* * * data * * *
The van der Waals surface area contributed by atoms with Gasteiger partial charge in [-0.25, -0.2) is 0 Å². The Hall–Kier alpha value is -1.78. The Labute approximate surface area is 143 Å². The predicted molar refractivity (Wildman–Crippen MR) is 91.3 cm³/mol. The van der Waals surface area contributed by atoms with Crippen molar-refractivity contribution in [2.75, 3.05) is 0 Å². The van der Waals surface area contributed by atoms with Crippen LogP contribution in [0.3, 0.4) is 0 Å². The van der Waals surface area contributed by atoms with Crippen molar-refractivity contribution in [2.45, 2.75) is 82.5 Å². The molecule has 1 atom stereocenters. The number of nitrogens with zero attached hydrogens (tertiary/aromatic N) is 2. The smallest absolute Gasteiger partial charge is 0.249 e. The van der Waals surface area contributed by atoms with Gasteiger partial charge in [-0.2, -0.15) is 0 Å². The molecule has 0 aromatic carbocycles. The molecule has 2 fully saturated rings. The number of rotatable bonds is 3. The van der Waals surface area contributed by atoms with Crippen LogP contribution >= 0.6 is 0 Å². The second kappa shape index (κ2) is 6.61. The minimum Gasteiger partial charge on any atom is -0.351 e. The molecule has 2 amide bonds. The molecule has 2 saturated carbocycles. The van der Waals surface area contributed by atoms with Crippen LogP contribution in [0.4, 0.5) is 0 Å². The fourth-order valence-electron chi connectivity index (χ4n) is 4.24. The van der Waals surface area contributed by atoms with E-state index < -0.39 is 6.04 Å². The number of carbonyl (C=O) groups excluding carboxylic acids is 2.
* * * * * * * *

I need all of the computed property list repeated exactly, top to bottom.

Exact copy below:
The van der Waals surface area contributed by atoms with Gasteiger partial charge in [-0.25, -0.2) is 0 Å². The Hall–Kier alpha value is -1.78. The Labute approximate surface area is 143 Å². The predicted molar refractivity (Wildman–Crippen MR) is 91.3 cm³/mol. The van der Waals surface area contributed by atoms with Crippen molar-refractivity contribution in [2.75, 3.05) is 0 Å². The van der Waals surface area contributed by atoms with Crippen LogP contribution in [0.3, 0.4) is 0 Å². The van der Waals surface area contributed by atoms with Crippen molar-refractivity contribution in [2.45, 2.75) is 82.5 Å². The molecule has 1 atom stereocenters. The number of nitrogens with zero attached hydrogens (tertiary/aromatic N) is 2. The smallest absolute Gasteiger partial charge is 0.249 e. The van der Waals surface area contributed by atoms with Gasteiger partial charge in [-0.2, -0.15) is 0 Å². The molecule has 0 aromatic carbocycles. The molecule has 2 fully saturated rings. The number of rotatable bonds is 3. The van der Waals surface area contributed by atoms with Crippen LogP contribution >= 0.6 is 0 Å². The second kappa shape index (κ2) is 6.61. The minimum Gasteiger partial charge on any atom is -0.351 e. The molecule has 2 amide bonds. The molecule has 2 saturated carbocycles. The van der Waals surface area contributed by atoms with Crippen LogP contribution in [0.4, 0.5) is 0 Å². The fourth-order valence-electron chi connectivity index (χ4n) is 4.24. The van der Waals surface area contributed by atoms with E-state index < -0.39 is 6.04 Å². The number of carbonyl (C=O) groups excluding carboxylic acids is 2.